Libero gives you the freedom you get to choose the language
that suits your purpose. The way I add support for a particular
language is to write a new schema file. This is a kind of
script that tells Libero how to generate code for that
particular language. Inevitably, the solution I choose for a
language tends to vary. For example, the C schema generates a
couple of include files to hold the generated code. The UNIX
shell schemas in contrast take a source 'module' file and
generate the final script (which you don't work on directly).
This section documents the special aspects of each language
(ie. schema). Some aspects that apply to all languages:
- All the schemas separate the generated code from the
hand-written code. This means either a strict division into
hand-written files and generated files, or some sleight-of-hand
to get a similar result. The mechanism varies from language to
language since I use the mechanisms that each language offers
(if any). You should understand which files you get when you
work in a particular language.
- Most languages provide some form of function or subroutine.
I define one such for each module in the dialog, and you are
free to define your own 'private' functions in the code. Libero
provides the facility to detect unused ('idle') modules, but for
this the syntax for the module functions must be different to
that for your private functions. (Otherwise Libero can't tell
the difference, and issues loads of incorrect warning messages.)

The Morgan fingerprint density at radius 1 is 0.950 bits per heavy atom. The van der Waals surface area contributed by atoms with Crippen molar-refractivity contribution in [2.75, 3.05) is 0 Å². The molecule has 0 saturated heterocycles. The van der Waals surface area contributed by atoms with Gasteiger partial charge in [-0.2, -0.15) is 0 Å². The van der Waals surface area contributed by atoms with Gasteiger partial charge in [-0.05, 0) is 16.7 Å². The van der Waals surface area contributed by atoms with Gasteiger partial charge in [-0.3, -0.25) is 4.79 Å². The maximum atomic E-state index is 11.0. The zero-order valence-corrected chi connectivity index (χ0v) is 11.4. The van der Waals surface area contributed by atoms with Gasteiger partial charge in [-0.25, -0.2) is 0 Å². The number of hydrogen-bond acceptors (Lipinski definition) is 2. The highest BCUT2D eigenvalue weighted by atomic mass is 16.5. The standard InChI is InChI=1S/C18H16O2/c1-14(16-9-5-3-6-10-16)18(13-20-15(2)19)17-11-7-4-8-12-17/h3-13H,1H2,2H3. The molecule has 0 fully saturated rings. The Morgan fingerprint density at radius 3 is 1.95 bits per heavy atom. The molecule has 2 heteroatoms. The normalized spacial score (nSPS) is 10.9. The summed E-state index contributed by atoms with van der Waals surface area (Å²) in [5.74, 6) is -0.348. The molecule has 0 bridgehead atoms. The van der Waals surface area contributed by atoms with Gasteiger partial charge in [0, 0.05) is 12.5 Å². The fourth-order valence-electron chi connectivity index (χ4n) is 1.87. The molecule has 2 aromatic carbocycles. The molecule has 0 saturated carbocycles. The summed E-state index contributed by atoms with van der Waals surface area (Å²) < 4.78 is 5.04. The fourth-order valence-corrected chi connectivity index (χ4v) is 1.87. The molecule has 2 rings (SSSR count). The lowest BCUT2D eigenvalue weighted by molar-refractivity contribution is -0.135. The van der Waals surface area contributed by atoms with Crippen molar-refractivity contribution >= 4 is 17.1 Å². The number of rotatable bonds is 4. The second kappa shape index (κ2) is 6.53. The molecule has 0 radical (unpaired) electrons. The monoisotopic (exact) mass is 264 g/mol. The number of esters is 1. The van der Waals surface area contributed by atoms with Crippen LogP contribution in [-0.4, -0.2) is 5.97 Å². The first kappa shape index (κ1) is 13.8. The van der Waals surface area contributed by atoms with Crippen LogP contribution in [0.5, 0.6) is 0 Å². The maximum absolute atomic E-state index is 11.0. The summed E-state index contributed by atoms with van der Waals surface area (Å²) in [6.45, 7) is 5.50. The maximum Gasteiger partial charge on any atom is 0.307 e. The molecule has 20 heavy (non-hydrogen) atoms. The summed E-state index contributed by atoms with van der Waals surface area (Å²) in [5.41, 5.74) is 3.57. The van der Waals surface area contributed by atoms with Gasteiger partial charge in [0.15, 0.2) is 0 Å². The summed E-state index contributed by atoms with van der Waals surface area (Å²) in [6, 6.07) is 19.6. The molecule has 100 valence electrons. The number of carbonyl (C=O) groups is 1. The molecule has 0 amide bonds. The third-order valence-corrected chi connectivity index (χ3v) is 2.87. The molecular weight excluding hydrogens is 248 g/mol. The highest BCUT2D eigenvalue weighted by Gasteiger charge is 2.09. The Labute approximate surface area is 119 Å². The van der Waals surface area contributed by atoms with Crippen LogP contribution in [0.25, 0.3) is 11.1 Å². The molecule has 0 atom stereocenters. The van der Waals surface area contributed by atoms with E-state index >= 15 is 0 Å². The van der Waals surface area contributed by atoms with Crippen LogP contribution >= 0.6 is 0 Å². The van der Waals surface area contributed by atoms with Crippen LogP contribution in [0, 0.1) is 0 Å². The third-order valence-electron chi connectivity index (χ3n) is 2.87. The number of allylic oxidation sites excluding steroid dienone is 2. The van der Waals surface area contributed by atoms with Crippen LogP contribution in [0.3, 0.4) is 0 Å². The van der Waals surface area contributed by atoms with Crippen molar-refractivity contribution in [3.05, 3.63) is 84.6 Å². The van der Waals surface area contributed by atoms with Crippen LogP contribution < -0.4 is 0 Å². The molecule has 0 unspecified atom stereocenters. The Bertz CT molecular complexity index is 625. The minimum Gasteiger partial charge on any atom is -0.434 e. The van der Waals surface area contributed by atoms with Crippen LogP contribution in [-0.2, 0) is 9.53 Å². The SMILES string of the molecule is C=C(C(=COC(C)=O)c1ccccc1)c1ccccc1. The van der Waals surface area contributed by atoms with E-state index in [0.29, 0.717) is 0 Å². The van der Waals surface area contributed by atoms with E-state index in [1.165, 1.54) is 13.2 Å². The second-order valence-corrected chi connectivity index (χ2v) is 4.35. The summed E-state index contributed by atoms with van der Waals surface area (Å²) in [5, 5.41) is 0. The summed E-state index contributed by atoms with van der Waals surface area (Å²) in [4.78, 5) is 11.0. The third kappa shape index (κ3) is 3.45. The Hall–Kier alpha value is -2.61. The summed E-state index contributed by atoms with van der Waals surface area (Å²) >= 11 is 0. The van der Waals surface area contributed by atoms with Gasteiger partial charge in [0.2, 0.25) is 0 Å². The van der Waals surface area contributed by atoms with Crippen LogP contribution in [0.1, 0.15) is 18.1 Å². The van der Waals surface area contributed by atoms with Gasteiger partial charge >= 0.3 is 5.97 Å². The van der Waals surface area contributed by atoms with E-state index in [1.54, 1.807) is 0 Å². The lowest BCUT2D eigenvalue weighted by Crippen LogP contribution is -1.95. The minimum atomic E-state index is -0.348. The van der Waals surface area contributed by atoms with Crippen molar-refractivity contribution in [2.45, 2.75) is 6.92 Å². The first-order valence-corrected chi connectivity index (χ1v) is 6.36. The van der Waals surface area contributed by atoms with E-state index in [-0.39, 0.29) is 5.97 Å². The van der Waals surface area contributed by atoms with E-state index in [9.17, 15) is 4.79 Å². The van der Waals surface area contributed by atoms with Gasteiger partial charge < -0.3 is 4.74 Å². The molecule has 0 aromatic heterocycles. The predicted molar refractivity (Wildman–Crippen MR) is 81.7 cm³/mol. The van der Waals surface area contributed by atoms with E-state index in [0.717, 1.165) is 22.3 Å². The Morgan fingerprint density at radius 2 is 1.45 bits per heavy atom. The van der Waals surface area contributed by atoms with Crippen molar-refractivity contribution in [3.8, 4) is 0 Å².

In a few languages I did not find an acceptable way of making
the distinction, so the -idle options is disabled. In the
remaining languages you must take care to follow the recommended
syntax for your private functions.
- The generated code provides a number of public data items
and functions. These have the same name in each language, as
far as possible. Reserved names start with '_LR_' or something
similar. Never use or refer to these names.
All schemas should support these names, which change syntax
according to the -style option:
- xxxx_event - defined for each event in the dialog,
where 'xxxx' is the name used in the dialog. Use these event
names whenever you need to set the value of the_next_event.
- the_next_event - the event for the next state. Set
this event in one of the action modules, before entering a new
- terminate_event - when you assign this to
the_next_event, the state machine halts. Normally you will do
this in the terminate_the_program module.
- exception_raised - if you set this to TRUE, the
dialog engine stops executing the current action list, and goes
into exception handling. Exceptions are described later.
- the_exception_event - before you raise an
exception, set this to the event you want to use as exception
event. This event must be defined in the current state you are
in, or in the Defaults state.
- initialise_the_program - this standard module is
called when the dialog engine starts; here you can access and
check parameters, and set a suitable next event like ok_event.
- get_external_event - this standard module is called
when the dialog needs an event, i.e. when none of the action
modules put anything in the_next_event.
- raise_exception - this standard function sets
exception_raised and places the specified event into
These schemas were contributed by Libero users, and are not
documented in detail here. You will need to read the schemas and
try them out to see how they work.
- The Oracle PL/SQL Language
PL/SQL is a scripting language used in the Oracle database
system. The PL/SQL schema was written by Claude Philippo and
Xavier Vermaut of Sema Group Belgium, and was kindly contributed
by Sema Group Belgium.
- The PHP Language
PHP is an Open Source scripting language used for web development.
system. The PHP schema was written and kindly contributed by